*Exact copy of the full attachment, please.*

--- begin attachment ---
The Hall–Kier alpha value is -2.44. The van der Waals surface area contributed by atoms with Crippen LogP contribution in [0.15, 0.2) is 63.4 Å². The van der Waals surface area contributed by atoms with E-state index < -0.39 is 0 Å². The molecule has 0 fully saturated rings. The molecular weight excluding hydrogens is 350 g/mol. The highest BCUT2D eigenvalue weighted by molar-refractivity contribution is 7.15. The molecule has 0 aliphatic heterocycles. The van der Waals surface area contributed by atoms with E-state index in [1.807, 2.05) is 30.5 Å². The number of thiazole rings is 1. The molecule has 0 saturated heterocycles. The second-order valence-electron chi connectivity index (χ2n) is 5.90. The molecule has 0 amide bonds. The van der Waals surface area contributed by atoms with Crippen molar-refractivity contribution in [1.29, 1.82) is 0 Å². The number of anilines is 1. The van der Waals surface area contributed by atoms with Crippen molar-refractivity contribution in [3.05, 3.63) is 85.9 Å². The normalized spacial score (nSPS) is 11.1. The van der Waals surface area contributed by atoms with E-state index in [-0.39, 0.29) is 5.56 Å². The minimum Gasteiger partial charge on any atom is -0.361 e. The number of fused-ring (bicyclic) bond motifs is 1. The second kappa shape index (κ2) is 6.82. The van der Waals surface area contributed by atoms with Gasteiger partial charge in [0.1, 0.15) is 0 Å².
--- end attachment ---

The Hall–Kier alpha value is -2.44. The van der Waals surface area contributed by atoms with Crippen LogP contribution in [0.15, 0.2) is 63.4 Å². The van der Waals surface area contributed by atoms with E-state index < -0.39 is 0 Å². The molecule has 0 fully saturated rings. The molecular weight excluding hydrogens is 350 g/mol. The highest BCUT2D eigenvalue weighted by molar-refractivity contribution is 7.15. The molecule has 0 aliphatic heterocycles. The van der Waals surface area contributed by atoms with E-state index in [1.807, 2.05) is 30.5 Å². The number of thiazole rings is 1. The molecule has 0 saturated heterocycles. The second-order valence-electron chi connectivity index (χ2n) is 5.90. The molecule has 0 amide bonds. The van der Waals surface area contributed by atoms with Crippen molar-refractivity contribution in [1.29, 1.82) is 0 Å². The number of anilines is 1. The van der Waals surface area contributed by atoms with Crippen molar-refractivity contribution in [3.05, 3.63) is 85.9 Å². The normalized spacial score (nSPS) is 11.1. The van der Waals surface area contributed by atoms with E-state index in [-0.39, 0.29) is 5.56 Å². The minimum Gasteiger partial charge on any atom is -0.361 e. The number of fused-ring (bicyclic) bond motifs is 1. The second kappa shape index (κ2) is 6.82. The van der Waals surface area contributed by atoms with Gasteiger partial charge in [0.1, 0.15) is 0 Å².